We sought freedom. We sought safety. We longed for a place to call our own. And soon we were no longer visitors. Soon we owned the clubhouse and we now could made the rules.

We expanded our reach and made our way across the land, driving the Native Americans ahead of us; either killing them systematically or forcing them to inhabit desolate wilderness and forsake their way of life.

Continue reading Clubhouse Rules

A Path to Peace

IMG_20161225_083039_349.jpgIt’s who we are. It’s a part of our DNA, our story, our very nature. Rather than finding peace, we go to war. Instead of seeking resolution, we raise objection. We choose conflict. We gravitate to the powerful. We are attracted to the brave and valiant rather over the diplomatic and level-headed.

War is as old as recorded history. Murder, even before that.

Continue reading A Path to Peace

A Long Winter

Typically, by this time of year, the number of refugees crossing the Mediterranean from the northern coast of Africa would have subsided. Rough waters brought on by winter winds and currents would decrease traffic on the sea. However this year, the rush of immigrants continues at an alarming pace, resulting in a higher number of dead and missing persons lost to the cold waters than ever before.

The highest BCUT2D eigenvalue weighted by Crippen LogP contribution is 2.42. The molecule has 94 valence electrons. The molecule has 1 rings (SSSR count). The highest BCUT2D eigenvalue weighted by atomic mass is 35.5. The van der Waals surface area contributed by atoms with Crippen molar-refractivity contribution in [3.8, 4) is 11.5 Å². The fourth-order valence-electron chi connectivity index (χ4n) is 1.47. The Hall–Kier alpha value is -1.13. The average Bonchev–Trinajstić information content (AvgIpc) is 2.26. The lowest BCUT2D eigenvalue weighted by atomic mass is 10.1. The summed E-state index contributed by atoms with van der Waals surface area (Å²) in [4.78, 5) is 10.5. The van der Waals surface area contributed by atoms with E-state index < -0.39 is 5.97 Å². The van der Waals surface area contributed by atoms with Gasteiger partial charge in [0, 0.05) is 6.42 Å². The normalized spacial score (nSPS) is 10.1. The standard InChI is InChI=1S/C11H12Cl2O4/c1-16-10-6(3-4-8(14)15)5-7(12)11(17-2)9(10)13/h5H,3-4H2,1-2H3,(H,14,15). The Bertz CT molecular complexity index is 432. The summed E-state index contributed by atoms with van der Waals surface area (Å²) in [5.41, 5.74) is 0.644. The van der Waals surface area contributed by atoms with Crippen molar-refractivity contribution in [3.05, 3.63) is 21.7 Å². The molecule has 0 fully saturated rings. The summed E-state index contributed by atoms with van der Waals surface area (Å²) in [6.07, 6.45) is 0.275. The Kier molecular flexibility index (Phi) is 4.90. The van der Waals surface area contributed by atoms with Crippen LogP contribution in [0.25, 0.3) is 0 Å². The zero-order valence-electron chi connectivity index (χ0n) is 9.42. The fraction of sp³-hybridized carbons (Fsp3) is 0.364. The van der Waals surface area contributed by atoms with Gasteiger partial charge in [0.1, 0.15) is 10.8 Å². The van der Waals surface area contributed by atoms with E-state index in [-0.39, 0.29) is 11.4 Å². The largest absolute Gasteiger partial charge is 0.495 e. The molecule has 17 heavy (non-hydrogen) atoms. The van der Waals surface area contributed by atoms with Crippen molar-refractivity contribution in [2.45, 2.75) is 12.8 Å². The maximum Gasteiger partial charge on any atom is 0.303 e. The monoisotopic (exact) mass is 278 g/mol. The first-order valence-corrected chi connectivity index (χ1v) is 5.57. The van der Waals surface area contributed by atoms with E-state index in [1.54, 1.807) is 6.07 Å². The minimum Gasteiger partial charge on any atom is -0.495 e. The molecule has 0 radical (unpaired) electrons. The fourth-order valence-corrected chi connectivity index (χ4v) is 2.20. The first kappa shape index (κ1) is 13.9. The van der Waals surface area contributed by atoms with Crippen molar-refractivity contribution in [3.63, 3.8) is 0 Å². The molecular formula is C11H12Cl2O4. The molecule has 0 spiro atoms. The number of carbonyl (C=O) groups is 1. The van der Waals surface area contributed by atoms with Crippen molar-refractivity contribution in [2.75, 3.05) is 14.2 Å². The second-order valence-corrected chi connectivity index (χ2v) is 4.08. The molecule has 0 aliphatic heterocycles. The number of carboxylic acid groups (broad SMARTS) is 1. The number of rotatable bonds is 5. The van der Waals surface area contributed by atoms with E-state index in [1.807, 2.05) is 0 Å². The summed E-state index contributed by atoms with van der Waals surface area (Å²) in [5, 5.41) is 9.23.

Continue reading A Long Winter

Grazie, Italia

Italian Laundry.jpg
Italian laundry hangs from a line in the city of Ragusa in Sicily as thousands of refugees enter through its port.

Italy has a long and wonderful history, an amazing culture, and unbelievable food. And in many ways, this place is just like home and these people are just like us. They wake up in the morning and feed the kids. They go to work. They pay their bills. They do their laundry. They nod to one another on the streets. They enjoy sports and cappuccino. In many ways, they are us.

And so, imagine a woman knocks on your door. She says she lives down the street. You don’t know her but she explains that her husband beat her last night and she needs to come in so he can’t find her and beat her again. What do you do? You bring her in, right? Perhaps you call for help or offer her some coffee while you wait. But you don’t tell her to get out and return to the situation that drove her into the streets…do you?

Now imagine if 10 women show up at your door and with tears in their eyes report that they escaped from a home just around the corner. They’d been held captive and abused for years. They fear for their lives and ask for the shelter of your home. You let them in the door, right? You don’t turn them away and say, “It isn’t my problem.”